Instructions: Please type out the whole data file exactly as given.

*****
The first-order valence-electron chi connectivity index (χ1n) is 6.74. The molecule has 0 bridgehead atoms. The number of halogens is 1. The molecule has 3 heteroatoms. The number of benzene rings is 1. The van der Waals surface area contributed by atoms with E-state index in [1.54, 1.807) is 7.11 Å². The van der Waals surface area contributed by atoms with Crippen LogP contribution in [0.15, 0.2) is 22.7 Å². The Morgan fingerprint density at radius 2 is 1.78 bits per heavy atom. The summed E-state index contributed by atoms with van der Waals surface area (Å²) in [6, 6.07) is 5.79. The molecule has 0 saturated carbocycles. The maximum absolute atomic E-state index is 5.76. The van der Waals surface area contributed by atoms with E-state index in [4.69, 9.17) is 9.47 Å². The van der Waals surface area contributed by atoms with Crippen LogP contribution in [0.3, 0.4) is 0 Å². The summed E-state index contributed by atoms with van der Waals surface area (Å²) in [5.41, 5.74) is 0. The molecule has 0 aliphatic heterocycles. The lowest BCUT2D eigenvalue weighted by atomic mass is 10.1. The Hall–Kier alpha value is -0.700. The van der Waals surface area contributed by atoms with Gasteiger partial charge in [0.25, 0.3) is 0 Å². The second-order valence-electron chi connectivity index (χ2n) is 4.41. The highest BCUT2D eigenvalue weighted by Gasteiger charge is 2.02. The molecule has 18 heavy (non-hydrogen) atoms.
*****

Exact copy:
The first-order valence-electron chi connectivity index (χ1n) is 6.74. The molecule has 0 bridgehead atoms. The number of halogens is 1. The molecule has 3 heteroatoms. The number of benzene rings is 1. The van der Waals surface area contributed by atoms with E-state index in [1.54, 1.807) is 7.11 Å². The van der Waals surface area contributed by atoms with Crippen LogP contribution in [0.15, 0.2) is 22.7 Å². The Morgan fingerprint density at radius 2 is 1.78 bits per heavy atom. The summed E-state index contributed by atoms with van der Waals surface area (Å²) in [6, 6.07) is 5.79. The molecule has 0 saturated carbocycles. The maximum absolute atomic E-state index is 5.76. The van der Waals surface area contributed by atoms with E-state index in [4.69, 9.17) is 9.47 Å². The van der Waals surface area contributed by atoms with Crippen LogP contribution in [0.3, 0.4) is 0 Å². The summed E-state index contributed by atoms with van der Waals surface area (Å²) in [5.41, 5.74) is 0. The molecule has 0 aliphatic heterocycles. The lowest BCUT2D eigenvalue weighted by atomic mass is 10.1. The Hall–Kier alpha value is -0.700. The van der Waals surface area contributed by atoms with Gasteiger partial charge in [0.25, 0.3) is 0 Å². The second-order valence-electron chi connectivity index (χ2n) is 4.41. The highest BCUT2D eigenvalue weighted by Gasteiger charge is 2.02. The molecule has 18 heavy (non-hydrogen) atoms.